The team's next step is to zoom in on the molecular mechanisms that control how the Wnt signaling pathway interacts with the nail stem cells to influence bone and nail growth.

NYU Langone Medical Center, a world-class, patient-centered, integrated, academic medical center, is one of the nation's premier centers for excellence in clinical care, biomedical research and medical education. Located in the heart of Manhattan, NYU Langone is composed of four hospitals - Tisch Hospital, its flagship acute care facility; the Hospital for Joint Diseases, recognized as one of the nation's leading hospitals dedicated to orthopaedics and rheumatology; Hassenfeld Pediatric Center, a comprehensive pediatric hospital supporting a full array of children's health services; and Rusk Rehabilitation, inpatient and outpatient therapy services devoted entirely to rehabilitation medicine - plus NYU School of Medicine, which since 1841 has trained thousands of physicians and scientists who have helped to shape the course of medical history. The medical center's tri-fold mission to serve, teach and discover is achieved 365 days a year through the seamless integration of a culture devoted to excellence in patient care, education and research. For more information, go to www.NYULMC.org

Similar Topics

1 - Amputees Can Learn to Control Robotic Arm with Mind Power - University of Chicago Medical Center.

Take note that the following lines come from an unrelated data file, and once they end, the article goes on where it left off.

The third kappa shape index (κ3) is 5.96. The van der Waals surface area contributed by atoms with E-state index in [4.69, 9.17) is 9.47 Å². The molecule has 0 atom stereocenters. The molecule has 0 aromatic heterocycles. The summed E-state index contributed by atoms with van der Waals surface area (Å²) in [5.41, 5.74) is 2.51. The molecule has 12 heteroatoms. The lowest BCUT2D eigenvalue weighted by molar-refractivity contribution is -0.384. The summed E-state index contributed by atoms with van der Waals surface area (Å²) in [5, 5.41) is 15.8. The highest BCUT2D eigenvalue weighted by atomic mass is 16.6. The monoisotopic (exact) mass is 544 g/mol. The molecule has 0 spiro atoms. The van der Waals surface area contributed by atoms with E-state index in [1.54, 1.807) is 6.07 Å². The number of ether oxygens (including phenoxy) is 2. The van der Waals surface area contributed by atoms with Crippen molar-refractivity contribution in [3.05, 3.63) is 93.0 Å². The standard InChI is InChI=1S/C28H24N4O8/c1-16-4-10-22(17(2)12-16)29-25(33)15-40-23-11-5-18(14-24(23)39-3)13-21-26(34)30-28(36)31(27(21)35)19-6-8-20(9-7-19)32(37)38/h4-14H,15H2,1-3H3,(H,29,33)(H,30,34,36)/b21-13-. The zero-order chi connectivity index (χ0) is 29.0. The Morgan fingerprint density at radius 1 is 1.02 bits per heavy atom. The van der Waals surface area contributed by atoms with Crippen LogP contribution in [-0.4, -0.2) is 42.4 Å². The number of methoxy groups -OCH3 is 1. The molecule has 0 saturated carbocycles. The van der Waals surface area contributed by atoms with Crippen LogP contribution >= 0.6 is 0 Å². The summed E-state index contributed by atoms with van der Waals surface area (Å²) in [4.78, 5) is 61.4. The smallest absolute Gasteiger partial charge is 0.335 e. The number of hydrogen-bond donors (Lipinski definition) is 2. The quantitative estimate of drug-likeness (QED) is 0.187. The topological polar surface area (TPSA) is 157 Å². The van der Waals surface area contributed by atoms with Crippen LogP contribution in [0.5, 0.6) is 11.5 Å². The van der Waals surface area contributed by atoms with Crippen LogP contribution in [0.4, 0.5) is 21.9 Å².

2 - Working with Smart Materials to Make Prosthetic Limbs More Lifelike - University of Houston.
3 - Stroke Patient Walking Ability Improved with Implanted Neuroprosthesis - Wolters Kluwer Health.
4 - Prominence Prosthetics for High Heels - Johns Hopkins University.
5 - Improving Prosthetics and Lives of Amputees - Orthopaedic Research Society.
From our Prostheses and Prosthetics section - Full List (62 Items)

Submit disability news, coming events, as well as assistive technology product news and reviews.


Loan Information for low income singles, families, seniors and disabled. Includes home, vehicle and personal loans.


Famous People with Disabilities - Well known people with disabilities and conditions who contributed to society.


List of awareness ribbon colors and their meaning. Also see our calendar of awareness dates.


Blood Pressure Chart - What should your blood pressure be, and information on blood group types/compatibility.



1 - A More Complete Mediterranean Diet May Protect Against Aggressive Prostate Cancer
2 - U.S. Mortality Rate Improvement Slowed by Rise in Obesity
3 - Delta Introduces Enhanced Requirements for Customers Traveling with Service or Support Animals
4 - Virtual Reality Goes Magnetic with Electronic 'Skin' Sensors



Citation


Disclaimer: This site does not employ and is not overseen by medical professionals. Content on Disabled World is not intended to be a substitute for professional medical advice, diagnosis, or treatment. Always seek the advice of a physician or other qualified health provider with any questions you may have regarding a medical condition. See our Terms of Service for more information.

Reporting Errors: Disabled World is an independent website, your assistance in reporting outdated or inaccurate information is appreciated. If you find an error please let us know.